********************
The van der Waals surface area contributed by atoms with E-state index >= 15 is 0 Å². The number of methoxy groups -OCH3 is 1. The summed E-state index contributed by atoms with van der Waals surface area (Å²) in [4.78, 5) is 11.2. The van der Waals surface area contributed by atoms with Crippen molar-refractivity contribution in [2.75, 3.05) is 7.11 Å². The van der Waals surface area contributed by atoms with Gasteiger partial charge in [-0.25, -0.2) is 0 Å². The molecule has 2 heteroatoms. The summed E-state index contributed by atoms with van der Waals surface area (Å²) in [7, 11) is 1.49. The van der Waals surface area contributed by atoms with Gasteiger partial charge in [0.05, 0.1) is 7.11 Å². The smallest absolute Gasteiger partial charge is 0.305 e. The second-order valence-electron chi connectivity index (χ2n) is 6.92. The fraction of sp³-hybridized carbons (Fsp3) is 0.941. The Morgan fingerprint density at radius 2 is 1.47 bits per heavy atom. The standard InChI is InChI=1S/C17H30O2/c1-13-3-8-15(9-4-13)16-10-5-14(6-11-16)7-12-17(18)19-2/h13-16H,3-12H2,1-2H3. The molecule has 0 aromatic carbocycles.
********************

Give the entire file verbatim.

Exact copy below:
The van der Waals surface area contributed by atoms with E-state index >= 15 is 0 Å². The number of methoxy groups -OCH3 is 1. The summed E-state index contributed by atoms with van der Waals surface area (Å²) in [4.78, 5) is 11.2. The van der Waals surface area contributed by atoms with Crippen molar-refractivity contribution in [2.75, 3.05) is 7.11 Å². The van der Waals surface area contributed by atoms with Gasteiger partial charge in [-0.25, -0.2) is 0 Å². The molecule has 2 heteroatoms. The summed E-state index contributed by atoms with van der Waals surface area (Å²) in [7, 11) is 1.49. The van der Waals surface area contributed by atoms with Gasteiger partial charge in [0.05, 0.1) is 7.11 Å². The smallest absolute Gasteiger partial charge is 0.305 e. The second-order valence-electron chi connectivity index (χ2n) is 6.92. The fraction of sp³-hybridized carbons (Fsp3) is 0.941. The Morgan fingerprint density at radius 2 is 1.47 bits per heavy atom. The standard InChI is InChI=1S/C17H30O2/c1-13-3-8-15(9-4-13)16-10-5-14(6-11-16)7-12-17(18)19-2/h13-16H,3-12H2,1-2H3. The molecule has 0 aromatic carbocycles.